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Bella keeping her eye on the kayaker.


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“Dorothy-Megan” an 80 foot working replica of an authentic paddlewheel riverboat, one of two that comes by on sightseeing cruises around the area.  This caused Beau to take flight while Bella stayed put.


As I end this update, I wanted to share what I’ve seen twice this past week that confirms the life-time bond and love story that Bella & Beau have created.

I watched with wonderment as Beau, followed by Bella, left the nest and took flight, circling above the nest.

There was no intruder in the sky, just the two of them.

Bella & Beau reuniting their bond in an aerial courtship, just for a moment, away from the challenges of the nest.

Bella & Beau flying and reuniting their bond.


Bella & Beau look happy!!


For all the challenges faced and those still to come, it surely warms the heart to see Bella & Beau’s bond is still strong.

After another bout of showers, tonight the cloudy skies opened up to give a brilliant sunset.

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Sunset over Bella & Beau on Cambridge Creek – 6/11/18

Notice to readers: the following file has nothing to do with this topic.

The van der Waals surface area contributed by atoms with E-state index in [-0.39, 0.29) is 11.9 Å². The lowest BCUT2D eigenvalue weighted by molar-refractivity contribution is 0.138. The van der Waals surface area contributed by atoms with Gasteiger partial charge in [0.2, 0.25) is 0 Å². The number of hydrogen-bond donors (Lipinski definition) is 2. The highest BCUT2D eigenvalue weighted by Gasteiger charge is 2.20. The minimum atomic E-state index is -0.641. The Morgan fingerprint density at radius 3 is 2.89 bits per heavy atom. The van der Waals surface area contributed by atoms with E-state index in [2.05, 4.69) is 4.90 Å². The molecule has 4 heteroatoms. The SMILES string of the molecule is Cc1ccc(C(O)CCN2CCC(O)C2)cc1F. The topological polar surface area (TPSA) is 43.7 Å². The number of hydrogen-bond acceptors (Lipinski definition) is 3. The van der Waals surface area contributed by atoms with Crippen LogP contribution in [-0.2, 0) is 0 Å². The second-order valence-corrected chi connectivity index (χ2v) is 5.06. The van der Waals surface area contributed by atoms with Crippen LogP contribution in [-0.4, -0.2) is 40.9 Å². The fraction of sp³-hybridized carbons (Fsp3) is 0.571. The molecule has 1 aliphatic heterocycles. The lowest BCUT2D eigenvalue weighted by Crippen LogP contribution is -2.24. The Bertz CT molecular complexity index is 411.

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Bella settles in for the night – 6/11/18





Cloud Reflections at Blackwater NWR

Back in May after several days of heavy rains and flooding, we visited Blackwater National Wildlife Refuge.

The views were spectacular.


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Blackwater NWR, Cambridge, Maryland – May 20, 2018


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Blackwater NWR, Cambridge, Maryland – May 20, 2018


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Blackwater NWR, Cambridge, Maryland – May 20, 2018


“Study nature, love nature, stay close to nature. It will never fail you.”
— Frank Lloyd Wright



“Backyard” Fly-Bys

Besides Bella & Beau (although they do get top billing!), there is a lot more wildlife activity that I see from my balcony around my waterfront ‘backyard’ that can keep a nature-lover entertained.

There are birds always flying by.  It’s whether I see and can capture them in time or not.  Sometimes I get lucky.

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Mallard (male)



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Double-crested Cormorant



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Great Blue Heron



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Barn Swallow



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Green Heron



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Black-crowned Night-Heron